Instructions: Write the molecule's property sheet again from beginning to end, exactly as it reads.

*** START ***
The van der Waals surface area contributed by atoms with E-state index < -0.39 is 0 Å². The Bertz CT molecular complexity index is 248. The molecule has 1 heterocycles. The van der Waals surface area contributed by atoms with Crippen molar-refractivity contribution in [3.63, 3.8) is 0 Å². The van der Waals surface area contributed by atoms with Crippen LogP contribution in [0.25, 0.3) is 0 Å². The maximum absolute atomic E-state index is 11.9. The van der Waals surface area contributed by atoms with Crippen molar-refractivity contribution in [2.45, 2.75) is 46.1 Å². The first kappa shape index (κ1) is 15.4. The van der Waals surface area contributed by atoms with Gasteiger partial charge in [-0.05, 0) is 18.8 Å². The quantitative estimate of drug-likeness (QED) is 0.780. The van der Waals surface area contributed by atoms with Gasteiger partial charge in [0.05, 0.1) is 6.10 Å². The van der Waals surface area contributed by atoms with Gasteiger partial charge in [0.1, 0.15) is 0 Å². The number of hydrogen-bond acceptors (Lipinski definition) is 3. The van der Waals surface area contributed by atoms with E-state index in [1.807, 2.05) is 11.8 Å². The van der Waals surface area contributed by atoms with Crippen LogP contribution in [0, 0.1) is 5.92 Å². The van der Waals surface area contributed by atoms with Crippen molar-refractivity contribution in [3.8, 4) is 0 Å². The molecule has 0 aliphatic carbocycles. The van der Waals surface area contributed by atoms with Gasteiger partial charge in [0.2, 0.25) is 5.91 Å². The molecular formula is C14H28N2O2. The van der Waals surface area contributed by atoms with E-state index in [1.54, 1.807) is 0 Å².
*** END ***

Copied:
The van der Waals surface area contributed by atoms with E-state index < -0.39 is 0 Å². The Bertz CT molecular complexity index is 248. The molecule has 1 heterocycles. The van der Waals surface area contributed by atoms with Crippen molar-refractivity contribution in [3.63, 3.8) is 0 Å². The van der Waals surface area contributed by atoms with Crippen LogP contribution in [0.25, 0.3) is 0 Å². The maximum absolute atomic E-state index is 11.9. The van der Waals surface area contributed by atoms with Crippen molar-refractivity contribution in [2.45, 2.75) is 46.1 Å². The first kappa shape index (κ1) is 15.4. The van der Waals surface area contributed by atoms with Gasteiger partial charge in [-0.05, 0) is 18.8 Å². The quantitative estimate of drug-likeness (QED) is 0.780. The van der Waals surface area contributed by atoms with Gasteiger partial charge in [0.05, 0.1) is 6.10 Å². The van der Waals surface area contributed by atoms with Gasteiger partial charge in [0.1, 0.15) is 0 Å². The number of hydrogen-bond acceptors (Lipinski definition) is 3. The van der Waals surface area contributed by atoms with E-state index in [1.807, 2.05) is 11.8 Å². The van der Waals surface area contributed by atoms with Crippen LogP contribution in [0, 0.1) is 5.92 Å². The van der Waals surface area contributed by atoms with Crippen molar-refractivity contribution in [3.8, 4) is 0 Å². The molecule has 0 aliphatic carbocycles. The van der Waals surface area contributed by atoms with Gasteiger partial charge in [0.2, 0.25) is 5.91 Å². The molecular formula is C14H28N2O2. The van der Waals surface area contributed by atoms with E-state index in [1.54, 1.807) is 0 Å².